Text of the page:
José Padilla verdict: A flawed victory

Tortured justice

On the surface, it may seem that the guilty verdicts against the alleged “dirty bomb” plotter Jose Padilla – made in a civil court after being held for three years without charge – signals the end of a long battle against the US government’s most high profile use of “enemy combatant” status against a US citizen. But with the rationale for the initial arrest and detention laid to waste in the tradeoff, the real battle against unlawful detention and denial of a fair trial has yet to occur.

For the Bush administration, allowing the case to be made through civilian courts was a huge gamble that paid off, in part due to the downgrading of charges from participation in a specific act (there was no mention in court of a “dirty bomb”) to three lesser conspiracy charges of attending a terror training camp and conspiracy to maim, murder, or kidnap overseas. Despite having the benefit of three years of dubiously obtained evidence that could never have been otherwise used in a court of law, what was eventually used against Padilla was remarkably weak. The primary item, a “mujahedin data form”, placed him at an Afghan training camp that was not linked to any acts of terrorism. Jurors were inundated with 3,000 phone conversations, most taped well before 9/11 in the 1990′s, with only two involving Padilla. By the prosecution’s own admission, the evidence had no link to an actual terrorist threat. Yet in the current climate of fear, that was enough to convict Padilla in a tangled web of association.

The downside of the gamble was the sinking of any plausible explanation for the years in solitary confinement, due to Padilla’s alleged inherent danger to national security. When Padilla sought to dismiss the charges in court on the grounds that his right to a speedy trial was violated, any mention of his detention was barred from the case. It is this indefensible scenario – the denial of a citizen’s right to trial – that the government has still managed to avoid in court, and their only real claim of victory in this case.

“The verdicts prove that there was no basis for Padilla’s military detention,” said Padilla attorney Andrew Patel. “The prisoner’s treatment in captivity will soon become a central issue.” While the treatment is outlined in allegations made on Padilla’s behalf, the evidence includes his diminished mental state, caused by multiple extended periods of isolation from human contact and certified by psychologists to likely be beyond repair.

With the criminal trial now over, defense attorneys are focusing on appeals based in part on this treatment as well as the absence of “dirty bomb” allegations in the charges that were eventually made. As the basis for Padilla’s “unlawful combatant” status, the allegations were held as sacrosanct by the government. Releasing evidence for the allegations would reveal more than the government wants people to know about the way it extracts information. But without them, the detention is nearly inexplicable.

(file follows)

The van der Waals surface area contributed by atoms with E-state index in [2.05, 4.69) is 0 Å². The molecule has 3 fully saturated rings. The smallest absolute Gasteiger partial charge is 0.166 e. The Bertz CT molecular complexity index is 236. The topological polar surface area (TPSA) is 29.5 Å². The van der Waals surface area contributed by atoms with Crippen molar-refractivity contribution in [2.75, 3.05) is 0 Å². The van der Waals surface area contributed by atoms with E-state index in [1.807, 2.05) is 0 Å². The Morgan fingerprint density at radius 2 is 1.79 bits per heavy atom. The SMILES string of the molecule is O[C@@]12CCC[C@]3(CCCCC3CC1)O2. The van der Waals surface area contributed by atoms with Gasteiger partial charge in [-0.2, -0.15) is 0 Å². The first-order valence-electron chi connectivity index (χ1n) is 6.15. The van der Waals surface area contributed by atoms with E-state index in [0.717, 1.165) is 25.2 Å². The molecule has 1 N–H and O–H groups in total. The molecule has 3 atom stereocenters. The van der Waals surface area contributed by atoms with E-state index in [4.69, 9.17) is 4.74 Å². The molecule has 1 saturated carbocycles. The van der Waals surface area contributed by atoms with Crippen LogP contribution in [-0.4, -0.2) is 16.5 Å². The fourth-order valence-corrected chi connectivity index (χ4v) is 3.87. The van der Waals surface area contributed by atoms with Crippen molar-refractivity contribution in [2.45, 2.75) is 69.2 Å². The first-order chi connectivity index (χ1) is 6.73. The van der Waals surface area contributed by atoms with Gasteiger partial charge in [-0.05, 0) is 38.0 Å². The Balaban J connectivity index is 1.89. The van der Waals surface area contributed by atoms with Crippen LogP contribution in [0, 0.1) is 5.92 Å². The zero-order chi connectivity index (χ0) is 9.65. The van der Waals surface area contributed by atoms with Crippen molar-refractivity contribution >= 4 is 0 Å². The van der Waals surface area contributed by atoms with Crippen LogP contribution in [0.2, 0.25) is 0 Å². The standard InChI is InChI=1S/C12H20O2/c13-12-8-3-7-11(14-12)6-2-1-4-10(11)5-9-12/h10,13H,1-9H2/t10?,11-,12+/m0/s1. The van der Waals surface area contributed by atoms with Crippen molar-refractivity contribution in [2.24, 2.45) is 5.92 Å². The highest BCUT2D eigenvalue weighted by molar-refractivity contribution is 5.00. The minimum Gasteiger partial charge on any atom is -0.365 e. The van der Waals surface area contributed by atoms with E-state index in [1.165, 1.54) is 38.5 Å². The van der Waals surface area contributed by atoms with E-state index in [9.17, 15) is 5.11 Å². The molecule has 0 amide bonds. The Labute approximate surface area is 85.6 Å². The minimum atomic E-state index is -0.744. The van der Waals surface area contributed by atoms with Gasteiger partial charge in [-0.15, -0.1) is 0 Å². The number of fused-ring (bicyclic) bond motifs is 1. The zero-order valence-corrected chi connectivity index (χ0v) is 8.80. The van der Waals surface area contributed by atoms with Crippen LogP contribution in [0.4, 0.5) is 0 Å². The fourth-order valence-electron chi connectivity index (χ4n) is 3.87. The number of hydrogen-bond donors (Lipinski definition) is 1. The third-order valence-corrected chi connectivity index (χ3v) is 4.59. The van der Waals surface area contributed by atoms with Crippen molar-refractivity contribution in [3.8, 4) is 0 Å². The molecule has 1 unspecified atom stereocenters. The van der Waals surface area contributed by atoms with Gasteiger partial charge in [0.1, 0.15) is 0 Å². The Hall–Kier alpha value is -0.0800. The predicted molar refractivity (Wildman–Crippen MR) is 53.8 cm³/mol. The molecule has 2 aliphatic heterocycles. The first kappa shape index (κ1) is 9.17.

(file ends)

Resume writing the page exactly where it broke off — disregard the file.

Padilla, like would be LAX-bomber Ahmed Ressam, may very well have been prosecuted and convicted in the same way if he had immediately been afforded the legal protection that he was entitled to. But with so much of the evidence corrupted, along with Padilla’s now diminished state of mind, that is now distant speculation. No citizen, Muslim or not, should oppose the fair use of the justice system to prosecute those who have conspired to murder. There are currently people accused of far more serious crimes than Padilla (though not US citizens) rotting away in Guantanamo. But by resorting to indefinite detentions and illegal and immoral tactics to extract information – with no evidence that such information has ever been useful – federal prosecutors risk losing any chance of proving any of the allegations, as the case as a whole could be ruled inadmissable in court and seen as indefensible in the public eye.

U.S. District Judge John Coughenour, who sentenced Algerian Ahmed Ressam in July 2005 for plotting to bomb LAX, felt compelled to make a statement about the Bush administration’s strategies in his decision. “We did not need to use a secret military tribunal,” explained Coughenour, “detain the defendant indefinitely as an enemy combatant or deny the defendant the right to counsel.” If the Bush administration is now acknowledging this course of action is valid, the use of indefinite detentions may be less possible in the future – and may still see its own day in court.

Zahed Amanullah is associate editor of altmuslim.com. He is based in London, England.


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